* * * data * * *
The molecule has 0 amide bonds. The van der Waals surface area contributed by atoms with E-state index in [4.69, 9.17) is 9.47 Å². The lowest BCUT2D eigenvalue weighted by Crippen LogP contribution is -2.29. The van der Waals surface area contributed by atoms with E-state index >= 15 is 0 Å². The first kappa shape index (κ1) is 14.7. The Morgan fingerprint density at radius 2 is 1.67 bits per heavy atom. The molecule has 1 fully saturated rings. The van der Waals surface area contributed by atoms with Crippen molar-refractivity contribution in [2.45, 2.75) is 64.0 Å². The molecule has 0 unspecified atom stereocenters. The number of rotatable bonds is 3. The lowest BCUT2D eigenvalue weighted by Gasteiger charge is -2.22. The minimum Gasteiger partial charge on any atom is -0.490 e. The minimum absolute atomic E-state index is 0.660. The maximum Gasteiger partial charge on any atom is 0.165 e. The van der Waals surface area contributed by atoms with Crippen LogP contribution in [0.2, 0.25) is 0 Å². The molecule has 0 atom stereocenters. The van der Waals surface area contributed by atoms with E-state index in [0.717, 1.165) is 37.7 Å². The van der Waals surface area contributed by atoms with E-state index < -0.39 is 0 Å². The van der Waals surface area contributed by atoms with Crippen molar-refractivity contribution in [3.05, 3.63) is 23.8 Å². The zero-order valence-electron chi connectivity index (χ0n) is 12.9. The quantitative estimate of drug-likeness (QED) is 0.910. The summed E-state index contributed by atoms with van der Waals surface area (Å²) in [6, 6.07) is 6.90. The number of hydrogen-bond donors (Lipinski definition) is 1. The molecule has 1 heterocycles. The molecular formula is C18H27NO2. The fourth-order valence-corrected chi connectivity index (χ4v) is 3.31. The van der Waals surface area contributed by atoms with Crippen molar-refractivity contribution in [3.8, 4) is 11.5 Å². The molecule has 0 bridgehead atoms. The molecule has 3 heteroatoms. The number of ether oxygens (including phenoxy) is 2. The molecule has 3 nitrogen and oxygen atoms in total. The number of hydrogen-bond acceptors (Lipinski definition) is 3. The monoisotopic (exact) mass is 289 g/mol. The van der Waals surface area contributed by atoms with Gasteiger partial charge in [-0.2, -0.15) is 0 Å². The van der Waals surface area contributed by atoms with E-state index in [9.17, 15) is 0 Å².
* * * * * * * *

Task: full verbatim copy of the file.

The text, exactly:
The molecule has 0 amide bonds. The van der Waals surface area contributed by atoms with E-state index in [4.69, 9.17) is 9.47 Å². The lowest BCUT2D eigenvalue weighted by Crippen LogP contribution is -2.29. The van der Waals surface area contributed by atoms with E-state index >= 15 is 0 Å². The first kappa shape index (κ1) is 14.7. The Morgan fingerprint density at radius 2 is 1.67 bits per heavy atom. The molecule has 1 fully saturated rings. The van der Waals surface area contributed by atoms with Crippen molar-refractivity contribution in [2.45, 2.75) is 64.0 Å². The molecule has 0 unspecified atom stereocenters. The number of rotatable bonds is 3. The lowest BCUT2D eigenvalue weighted by Gasteiger charge is -2.22. The minimum Gasteiger partial charge on any atom is -0.490 e. The minimum absolute atomic E-state index is 0.660. The maximum Gasteiger partial charge on any atom is 0.165 e. The van der Waals surface area contributed by atoms with Crippen LogP contribution in [0.2, 0.25) is 0 Å². The molecule has 0 atom stereocenters. The van der Waals surface area contributed by atoms with E-state index in [0.717, 1.165) is 37.7 Å². The van der Waals surface area contributed by atoms with E-state index < -0.39 is 0 Å². The van der Waals surface area contributed by atoms with Crippen molar-refractivity contribution in [3.05, 3.63) is 23.8 Å². The zero-order valence-electron chi connectivity index (χ0n) is 12.9. The quantitative estimate of drug-likeness (QED) is 0.910. The summed E-state index contributed by atoms with van der Waals surface area (Å²) in [6, 6.07) is 6.90. The number of hydrogen-bond donors (Lipinski definition) is 1. The molecule has 1 heterocycles. The molecular formula is C18H27NO2. The fourth-order valence-corrected chi connectivity index (χ4v) is 3.31. The van der Waals surface area contributed by atoms with Crippen molar-refractivity contribution in [3.8, 4) is 11.5 Å². The molecule has 0 bridgehead atoms. The molecule has 3 heteroatoms. The number of ether oxygens (including phenoxy) is 2. The molecule has 3 nitrogen and oxygen atoms in total. The number of hydrogen-bond acceptors (Lipinski definition) is 3. The monoisotopic (exact) mass is 289 g/mol. The van der Waals surface area contributed by atoms with Gasteiger partial charge in [-0.2, -0.15) is 0 Å². The van der Waals surface area contributed by atoms with E-state index in [9.17, 15) is 0 Å².